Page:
• Special dividends when stock trades at a large premium to
book value
• Returned to stockholders 92% of all net income over the last 5 years
• Average dividend yield over the last 5 years has been over 10%


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Third Party Capital Invades the
Reinsurance Space
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Total Alternatives $44 billion

Collateralized Reinsurance $20 billion
Collateralized ILW $2 billion
Sidecars $4 billion
Bonds $18 billion



Source: Aon Benfield Analytics and Lancashire
Third Party Capital Invades the
Reinsurance Space
• Weak reinsurance pricing cuts both ways for Lancashire
• Lancashire is both a primary insurer and a reinsurer
• 60% primary insurance
• 40% reinsurance
• Lancashire is both a buyer and a seller of reinsurance
• Lancashire’s reinsurance business is hurt less than most
• Lancashire is the lead on most business
• Harder to displace
• Niche lines of business are less commodity like
• As much an opportunity as a problem
• Third-party capital needs a sponsor
• Kinesis – new third party capital management unit
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Sources of Upside
Kinesis Capital Management

• Subsidiary recently formed to manage third party capital
• Began 1/1/14, already has deployed $300 million in capital and is
likely to continue to grow rapidly
• Kinesis will receive fees, and profit commission
• Lancashire also has a 10% equity interest in reinsurance vehicle
and will receive a share of profits
• Most earnings won’t be recognized until 2015 – market isn’t giving
Lancashire any credit
• Capital light as most earnings come from fees and profit
commissions rather than company capital – means even higher
future ROEs
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Sources of Upside
Cathedral acquisition

• First acquisition since founding
• Cathedral had private equity owner, may have been
capital constrained
• Underutilized Lloyd’s syndicate
• Recently received approval to expand size
• Hired additional experience underwriters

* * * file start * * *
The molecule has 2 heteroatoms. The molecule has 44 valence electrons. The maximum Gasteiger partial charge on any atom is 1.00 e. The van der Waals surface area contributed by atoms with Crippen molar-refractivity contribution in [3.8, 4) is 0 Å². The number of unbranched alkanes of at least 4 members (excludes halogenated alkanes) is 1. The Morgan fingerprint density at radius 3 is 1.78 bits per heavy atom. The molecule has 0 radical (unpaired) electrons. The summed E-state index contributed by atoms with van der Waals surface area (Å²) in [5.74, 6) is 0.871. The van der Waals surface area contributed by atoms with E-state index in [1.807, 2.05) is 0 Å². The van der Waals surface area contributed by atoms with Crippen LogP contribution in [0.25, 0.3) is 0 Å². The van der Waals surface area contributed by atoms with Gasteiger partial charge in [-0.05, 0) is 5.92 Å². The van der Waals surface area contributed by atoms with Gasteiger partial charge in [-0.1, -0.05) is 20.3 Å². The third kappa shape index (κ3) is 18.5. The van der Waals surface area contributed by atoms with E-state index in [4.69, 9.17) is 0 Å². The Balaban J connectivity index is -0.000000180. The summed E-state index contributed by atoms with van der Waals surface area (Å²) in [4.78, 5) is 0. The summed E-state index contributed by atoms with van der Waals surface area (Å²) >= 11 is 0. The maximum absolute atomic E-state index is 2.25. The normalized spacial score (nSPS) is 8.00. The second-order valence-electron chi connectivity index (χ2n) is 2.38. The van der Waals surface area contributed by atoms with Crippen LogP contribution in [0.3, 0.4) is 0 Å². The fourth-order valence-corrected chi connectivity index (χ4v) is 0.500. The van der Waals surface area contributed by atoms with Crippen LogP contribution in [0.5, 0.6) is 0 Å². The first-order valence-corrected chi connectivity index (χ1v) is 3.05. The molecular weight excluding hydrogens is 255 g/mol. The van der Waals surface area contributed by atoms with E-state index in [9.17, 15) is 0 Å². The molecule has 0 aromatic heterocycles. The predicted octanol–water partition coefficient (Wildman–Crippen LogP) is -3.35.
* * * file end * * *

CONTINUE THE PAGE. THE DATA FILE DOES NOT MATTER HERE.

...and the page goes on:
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Sources of Upside
Higher Interest Rates

• Higher interest rates mean higher earnings
• Each 100 basis points of higher short term interest rates will
increase earnings more than 10%
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Sources of Upside
A Hard Insurance Market

• The insurance industry is highly cyclical and at some point the
cycle will turn
• A large natural catastrophe would absorb excess industry capital
• Higher interest rates may reduce third party capital in reinsurance
• Timing uncertain but a hard market is very likely at some point
• A harder market would allow Lancashire to raise prices on
existing business and write additional business on profitable
terms
• A very conservative balance sheet would allow Lancashire to
respond quickly
• In the last hard market, my other favorite insurance company
(HCC) tripled premiums over a 5 year period
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Valuation
• Lancashire trades at a big premium to book value – 1.4X
• Lancashire has exceptionally high ROE’s – focus on
earnings power, not price to book
• Buffett’s view (talking about Wells Fargo)
• Q: How do you view tangible common equity
• A: “What I pay attention to is earnings power. Coca-Cola has no
tangible common equity. But they’ve got huge earnings
power . . .You don’t make money on tangible common equity
• Q: So what is your metric for valuing a bank?
• A: It’s earnings on assets, as long as they’re being achieved in a
conservative way

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Valuation
2013 Earnings $220 million

Pro Forma 2014 Earnings:
Add: Full year contribution from Cathedral $27 million
Acquisition expenses $12 million
Amortization of intangibles $13 million
Subtract: Income from third-party capital
vehicles being phased out $10 million

2014 Pro Forma Earnings 262 million

Fully Diluted Shares 202 million

Pro forma 2014 EPS $1.30

Current Stock Price (649 pence) $11.00

Forward Multiple 8.5X
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Valuation
Pro forma 2014 EPS $1.30

Potential Upside:

Kenisis (assuming $500MM of limit) $0.20
Cathedral build out adds 10% to revs $0.10
200 bps increase in interest rates $0.25
Hard insurance market ???

Potential EPS $1.85+


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Valuation
Potential EPS $1.85+


Stock at current 9.4X multiple $17.39 58% upside


Stock at 11X multiple (3 year average) $20.35 85% upside


Stock at 12X (higher multiple to
reflect growth) $22.20 102% upside

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Risk
• Biggest risk -- founder and long-time CEO retired in April
• Hidden problems?
• Change in strategy?
• Integration of Cathedral acquisition
• Big nat cat exposure
• Pressure on rates could intensify
• Can Lancashire manage changes in reinsurance space?
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Conclusion
• Lancashire is a high quality company
• Consistently profitable underwriting
• Conservative balance sheet
• High ROE’s
• 11% earnings yield

• Lots of earnings upside
• Heads you make a little money, tails you make a lot scenario.
• If upside never happens, Lancashire will continue to be highly
profitable and pay out most of earnings as special dividends (8-10%
dividend yield)
• A hard insurance market is highly likely at some point -- will allow
Lancashire to reinvest earnings and compound them at high rates